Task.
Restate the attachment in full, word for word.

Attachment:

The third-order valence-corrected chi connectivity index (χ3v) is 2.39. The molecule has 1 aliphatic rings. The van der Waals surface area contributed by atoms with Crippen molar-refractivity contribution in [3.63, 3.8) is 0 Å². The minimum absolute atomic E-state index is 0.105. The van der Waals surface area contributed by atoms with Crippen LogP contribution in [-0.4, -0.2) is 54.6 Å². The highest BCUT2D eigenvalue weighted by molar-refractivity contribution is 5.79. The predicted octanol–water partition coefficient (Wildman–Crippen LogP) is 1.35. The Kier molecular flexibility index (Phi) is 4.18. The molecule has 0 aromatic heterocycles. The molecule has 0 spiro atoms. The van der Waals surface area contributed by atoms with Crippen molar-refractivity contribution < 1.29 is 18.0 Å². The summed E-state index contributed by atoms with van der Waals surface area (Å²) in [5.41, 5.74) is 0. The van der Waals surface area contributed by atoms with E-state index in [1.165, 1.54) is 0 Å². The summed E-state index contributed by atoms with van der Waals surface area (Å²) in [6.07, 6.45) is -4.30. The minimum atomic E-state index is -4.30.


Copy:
The third-order valence-corrected chi connectivity index (χ3v) is 2.39. The molecule has 1 aliphatic rings. The van der Waals surface area contributed by atoms with Crippen molar-refractivity contribution in [3.63, 3.8) is 0 Å². The minimum absolute atomic E-state index is 0.105. The van der Waals surface area contributed by atoms with Crippen LogP contribution in [-0.4, -0.2) is 54.6 Å². The highest BCUT2D eigenvalue weighted by molar-refractivity contribution is 5.79. The predicted octanol–water partition coefficient (Wildman–Crippen LogP) is 1.35. The Kier molecular flexibility index (Phi) is 4.18. The molecule has 0 aromatic heterocycles. The molecule has 0 spiro atoms. The van der Waals surface area contributed by atoms with Crippen molar-refractivity contribution < 1.29 is 18.0 Å². The summed E-state index contributed by atoms with van der Waals surface area (Å²) in [5.41, 5.74) is 0. The van der Waals surface area contributed by atoms with E-state index in [1.165, 1.54) is 0 Å². The summed E-state index contributed by atoms with van der Waals surface area (Å²) in [6.07, 6.45) is -4.30. The minimum atomic E-state index is -4.30.